Elephants are the largest land mammals to roam the planet and some of the most socially intelligent creatures scientists have studied.
They’re doting parents, they demonstrate empathy towards their elephant friends, they can imitate human speech — and one baby elephant recently took the news by storm for peeling a banana herself.
Yet, there are not many of these stunning animals left on Earth.
In the 1930s, according to the World Wide Fund for Nature, the African continent was home to more than 10 million wild elephants. Those numbers have been plummeting though, and as of 2016, according to the International Union for Conservation of Nature (IUCN) African Elephant Status Report, there were just 415,000 African elephants left across 37 countries in Africa.
African forest elephant in the Lekoli River at Odzala-Kokoua National Park, Republic of the Congo (Credit: Roger de la Harpe/Shutterstock)
The good news is that some populations of African elephants in southern Africa are secure and even expanding. For instance, the Zimbabwean government says that — thanks to successful conservation efforts and the Kavango-Zambezi transfrontier, a protected area twice the size of the U.K. — between 2014 and 2021, elephant populations have increased by 16,000 individuals.
“Several African countries have led the way in recent years, proving that we can reverse elephant declines, and we must work together to ensure their example can be followed,” said Bruno Oberle, IUCN director general, in a 2021 statement.
But the African elephant is not just one animal, as there are actually two different species: the bigger, long-tusked bush or savannah elephants, and then the smaller, darker forest elephants. They were initially thought to be two subspecies of a general “African elephant” species, but research in 2010 actually pin-pointed that they split on the evolutionary tree maybe as far as five million years ago.
While African savannah elephants are listed as “endangered” by the IUCN, the African forest elephants, which are found for more than 50 percent of the Congo basin, make up just one-quarter of all African elephants and are really hard to count and keep track of, making them “critically endangered.”
Asian elephant at Elephant Nature Park in Chiang Mai Thailand (Credit: Avigator Fortuner/Shutterstock)
The situation for Asian elephants is even more dire. There are just 50,000 Asian elephants left, according to Prajna Paramita Panda, program manager at the Asian Elephant Specialist Group, making it just one-tenth of the African elephant population.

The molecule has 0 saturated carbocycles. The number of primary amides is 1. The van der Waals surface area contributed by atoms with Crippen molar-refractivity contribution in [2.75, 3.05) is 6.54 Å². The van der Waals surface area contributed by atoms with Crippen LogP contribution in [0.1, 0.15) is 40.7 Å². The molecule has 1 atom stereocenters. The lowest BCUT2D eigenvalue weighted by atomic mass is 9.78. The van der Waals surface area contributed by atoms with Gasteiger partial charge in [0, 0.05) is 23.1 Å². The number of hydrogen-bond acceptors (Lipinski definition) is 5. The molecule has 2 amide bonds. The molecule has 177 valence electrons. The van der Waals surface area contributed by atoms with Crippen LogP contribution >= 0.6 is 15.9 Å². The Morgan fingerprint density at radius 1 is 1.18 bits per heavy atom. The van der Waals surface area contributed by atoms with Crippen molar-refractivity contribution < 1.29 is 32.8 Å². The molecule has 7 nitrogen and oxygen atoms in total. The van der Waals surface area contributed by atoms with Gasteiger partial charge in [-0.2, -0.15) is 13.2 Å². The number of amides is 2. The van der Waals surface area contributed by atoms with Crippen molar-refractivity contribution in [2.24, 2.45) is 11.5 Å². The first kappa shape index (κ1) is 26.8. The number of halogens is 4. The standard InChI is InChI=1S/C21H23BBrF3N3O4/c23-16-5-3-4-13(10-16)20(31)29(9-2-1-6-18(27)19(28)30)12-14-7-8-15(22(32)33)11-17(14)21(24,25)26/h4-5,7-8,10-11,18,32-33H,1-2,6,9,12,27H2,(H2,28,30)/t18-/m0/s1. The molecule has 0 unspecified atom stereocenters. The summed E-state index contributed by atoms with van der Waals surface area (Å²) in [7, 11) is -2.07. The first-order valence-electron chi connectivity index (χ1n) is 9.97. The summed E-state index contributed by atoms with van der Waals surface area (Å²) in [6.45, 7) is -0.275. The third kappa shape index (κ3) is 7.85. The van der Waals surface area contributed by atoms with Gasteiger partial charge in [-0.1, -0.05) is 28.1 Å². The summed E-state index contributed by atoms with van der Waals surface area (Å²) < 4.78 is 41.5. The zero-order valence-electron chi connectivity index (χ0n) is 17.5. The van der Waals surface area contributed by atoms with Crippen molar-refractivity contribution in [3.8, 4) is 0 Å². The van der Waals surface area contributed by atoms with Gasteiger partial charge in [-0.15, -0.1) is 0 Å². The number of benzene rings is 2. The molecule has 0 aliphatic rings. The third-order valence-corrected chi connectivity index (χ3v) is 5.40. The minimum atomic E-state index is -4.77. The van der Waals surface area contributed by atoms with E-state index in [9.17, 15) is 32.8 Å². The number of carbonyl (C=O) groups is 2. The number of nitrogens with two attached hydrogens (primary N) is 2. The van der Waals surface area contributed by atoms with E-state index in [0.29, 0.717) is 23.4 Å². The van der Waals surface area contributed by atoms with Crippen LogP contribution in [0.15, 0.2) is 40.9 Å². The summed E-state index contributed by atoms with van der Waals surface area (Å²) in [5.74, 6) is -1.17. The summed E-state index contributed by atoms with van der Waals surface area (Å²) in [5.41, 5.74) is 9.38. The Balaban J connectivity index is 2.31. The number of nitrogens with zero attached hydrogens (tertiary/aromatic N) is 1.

In fact, more than 95 percent of the past global population of Asian elephants — which used to span from Iraq and Syria up to East China — has disappeared, and only 13 countries in Asia are currently home to elephants. The animal’s population also varies greatly between different nations, according to Panda’s team.
In Vietnam, there are only 100 to 120 elephants, while India houses 30,000 elephants, Panda says. This is more than 60 percent of the global Asian elephant population, followed by about 6,000 elephants in Sri Lanka. Nepal is home to 220 elephants, Bangladesh has about 250 to 300, and Cambodia and Laos each have about 600.
“We really are concerned that the Asian elephant should thrive, and it should not be going to the brink of extinction,” says Panda. The IUCN status of Asian elephants is “endangered” since 1986.
(Credit: Jonathan Pledger/Shutterstock)
For the safety of African elephants, wildlife crime, mainly poaching for the illegal ivory trade, is the number one threat.
Since the 1980s, poachers have been killing more than 100,000 African elephants for ivory every single year, according to estimates, hitting the African forest elephants the worst.
The past decade saw a surge in poaching for ivory, according to the IUCN, the worst that the African continent has experienced since the ‘70s, affecting the Eastern Africa region the most.
In Asia though, according to Panda, poaching is actually not the most prominent, and worrying threat to elephants. It’s habitat loss and fragmentation, due to changes in land use and encroachment on their forest habitats. In the past, elephants in Asia roamed over 9 million square kilometers, whilst the status of the distribution area of the elephant population has now been reduced to 2.48 million square kilometers.
“There are settlements, there are plantations, industries, farming, mining, and also the railways, the roads, they are all crisscrossing across the forest areas because all everybody is aspiring for is development,” says Panda. Most importantly, this encroachment means humans and elephants need to live closer and closer, causing conflict.